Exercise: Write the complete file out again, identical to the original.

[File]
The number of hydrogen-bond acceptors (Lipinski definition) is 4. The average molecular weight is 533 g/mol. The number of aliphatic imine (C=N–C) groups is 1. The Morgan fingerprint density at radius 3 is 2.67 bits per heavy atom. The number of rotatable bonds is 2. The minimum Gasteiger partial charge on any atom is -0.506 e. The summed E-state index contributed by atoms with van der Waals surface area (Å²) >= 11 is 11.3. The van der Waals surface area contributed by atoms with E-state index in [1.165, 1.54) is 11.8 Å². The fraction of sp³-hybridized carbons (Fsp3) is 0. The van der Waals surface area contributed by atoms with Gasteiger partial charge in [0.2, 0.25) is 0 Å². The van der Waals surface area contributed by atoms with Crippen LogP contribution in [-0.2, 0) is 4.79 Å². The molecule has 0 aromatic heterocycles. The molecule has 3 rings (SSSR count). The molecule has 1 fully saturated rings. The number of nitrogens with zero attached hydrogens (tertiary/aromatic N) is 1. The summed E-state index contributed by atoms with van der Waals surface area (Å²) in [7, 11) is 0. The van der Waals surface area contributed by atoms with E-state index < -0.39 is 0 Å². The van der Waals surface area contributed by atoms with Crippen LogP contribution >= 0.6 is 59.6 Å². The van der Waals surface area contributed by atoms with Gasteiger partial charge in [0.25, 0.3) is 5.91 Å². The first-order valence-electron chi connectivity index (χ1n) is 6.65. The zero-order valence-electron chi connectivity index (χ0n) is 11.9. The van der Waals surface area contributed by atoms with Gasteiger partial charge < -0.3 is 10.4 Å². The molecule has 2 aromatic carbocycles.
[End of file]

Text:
The number of hydrogen-bond acceptors (Lipinski definition) is 4. The average molecular weight is 533 g/mol. The number of aliphatic imine (C=N–C) groups is 1. The Morgan fingerprint density at radius 3 is 2.67 bits per heavy atom. The number of rotatable bonds is 2. The minimum Gasteiger partial charge on any atom is -0.506 e. The summed E-state index contributed by atoms with van der Waals surface area (Å²) >= 11 is 11.3. The van der Waals surface area contributed by atoms with E-state index in [1.165, 1.54) is 11.8 Å². The fraction of sp³-hybridized carbons (Fsp3) is 0. The van der Waals surface area contributed by atoms with Gasteiger partial charge in [0.2, 0.25) is 0 Å². The van der Waals surface area contributed by atoms with Crippen LogP contribution in [-0.2, 0) is 4.79 Å². The molecule has 0 aromatic heterocycles. The molecule has 3 rings (SSSR count). The molecule has 1 fully saturated rings. The number of nitrogens with zero attached hydrogens (tertiary/aromatic N) is 1. The summed E-state index contributed by atoms with van der Waals surface area (Å²) in [7, 11) is 0. The van der Waals surface area contributed by atoms with E-state index < -0.39 is 0 Å². The van der Waals surface area contributed by atoms with Crippen LogP contribution >= 0.6 is 59.6 Å². The van der Waals surface area contributed by atoms with Gasteiger partial charge in [0.25, 0.3) is 5.91 Å². The first-order valence-electron chi connectivity index (χ1n) is 6.65. The zero-order valence-electron chi connectivity index (χ0n) is 11.9. The van der Waals surface area contributed by atoms with Gasteiger partial charge < -0.3 is 10.4 Å². The molecule has 2 aromatic carbocycles.